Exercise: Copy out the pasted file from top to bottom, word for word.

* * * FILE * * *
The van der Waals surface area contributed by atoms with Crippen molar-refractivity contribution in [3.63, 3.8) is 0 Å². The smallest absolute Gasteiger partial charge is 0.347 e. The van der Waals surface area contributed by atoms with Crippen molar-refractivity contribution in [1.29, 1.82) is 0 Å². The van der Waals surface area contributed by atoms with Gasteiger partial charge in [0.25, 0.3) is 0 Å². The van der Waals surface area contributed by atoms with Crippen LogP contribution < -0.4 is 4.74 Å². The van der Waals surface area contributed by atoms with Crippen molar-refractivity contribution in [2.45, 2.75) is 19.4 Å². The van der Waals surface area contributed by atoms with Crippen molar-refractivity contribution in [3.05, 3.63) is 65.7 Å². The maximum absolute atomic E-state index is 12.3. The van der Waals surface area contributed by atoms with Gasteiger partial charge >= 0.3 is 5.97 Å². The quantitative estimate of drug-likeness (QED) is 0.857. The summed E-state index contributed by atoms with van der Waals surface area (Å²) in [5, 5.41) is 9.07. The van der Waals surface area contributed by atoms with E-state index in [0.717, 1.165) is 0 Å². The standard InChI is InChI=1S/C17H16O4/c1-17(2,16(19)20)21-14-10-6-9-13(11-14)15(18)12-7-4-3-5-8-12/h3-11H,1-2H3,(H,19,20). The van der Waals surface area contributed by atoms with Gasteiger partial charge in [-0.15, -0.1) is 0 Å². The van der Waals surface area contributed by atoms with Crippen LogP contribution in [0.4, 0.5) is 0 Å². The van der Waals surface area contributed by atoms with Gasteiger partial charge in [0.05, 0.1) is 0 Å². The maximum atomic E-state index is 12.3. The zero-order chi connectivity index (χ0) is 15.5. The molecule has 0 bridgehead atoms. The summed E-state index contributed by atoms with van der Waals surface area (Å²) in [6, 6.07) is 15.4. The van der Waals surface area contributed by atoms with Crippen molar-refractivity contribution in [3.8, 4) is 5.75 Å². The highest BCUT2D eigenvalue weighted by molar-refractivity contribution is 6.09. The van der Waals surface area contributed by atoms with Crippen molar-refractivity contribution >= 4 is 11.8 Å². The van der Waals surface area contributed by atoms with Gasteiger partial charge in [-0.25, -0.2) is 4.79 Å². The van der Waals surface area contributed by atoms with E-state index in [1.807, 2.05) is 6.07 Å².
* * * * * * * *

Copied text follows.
The van der Waals surface area contributed by atoms with Crippen molar-refractivity contribution in [3.63, 3.8) is 0 Å². The smallest absolute Gasteiger partial charge is 0.347 e. The van der Waals surface area contributed by atoms with Crippen molar-refractivity contribution in [1.29, 1.82) is 0 Å². The van der Waals surface area contributed by atoms with Gasteiger partial charge in [0.25, 0.3) is 0 Å². The van der Waals surface area contributed by atoms with Crippen LogP contribution < -0.4 is 4.74 Å². The van der Waals surface area contributed by atoms with Crippen molar-refractivity contribution in [2.45, 2.75) is 19.4 Å². The van der Waals surface area contributed by atoms with Crippen molar-refractivity contribution in [3.05, 3.63) is 65.7 Å². The maximum absolute atomic E-state index is 12.3. The van der Waals surface area contributed by atoms with Gasteiger partial charge >= 0.3 is 5.97 Å². The quantitative estimate of drug-likeness (QED) is 0.857. The summed E-state index contributed by atoms with van der Waals surface area (Å²) in [5, 5.41) is 9.07. The van der Waals surface area contributed by atoms with E-state index in [0.717, 1.165) is 0 Å². The standard InChI is InChI=1S/C17H16O4/c1-17(2,16(19)20)21-14-10-6-9-13(11-14)15(18)12-7-4-3-5-8-12/h3-11H,1-2H3,(H,19,20). The van der Waals surface area contributed by atoms with Gasteiger partial charge in [-0.15, -0.1) is 0 Å². The van der Waals surface area contributed by atoms with Crippen LogP contribution in [0.4, 0.5) is 0 Å². The van der Waals surface area contributed by atoms with Gasteiger partial charge in [0.05, 0.1) is 0 Å². The maximum atomic E-state index is 12.3. The zero-order chi connectivity index (χ0) is 15.5. The molecule has 0 bridgehead atoms. The summed E-state index contributed by atoms with van der Waals surface area (Å²) in [6, 6.07) is 15.4. The van der Waals surface area contributed by atoms with Crippen molar-refractivity contribution in [3.8, 4) is 5.75 Å². The highest BCUT2D eigenvalue weighted by molar-refractivity contribution is 6.09. The van der Waals surface area contributed by atoms with Crippen molar-refractivity contribution >= 4 is 11.8 Å². The van der Waals surface area contributed by atoms with Gasteiger partial charge in [-0.25, -0.2) is 4.79 Å². The van der Waals surface area contributed by atoms with E-state index in [1.807, 2.05) is 6.07 Å².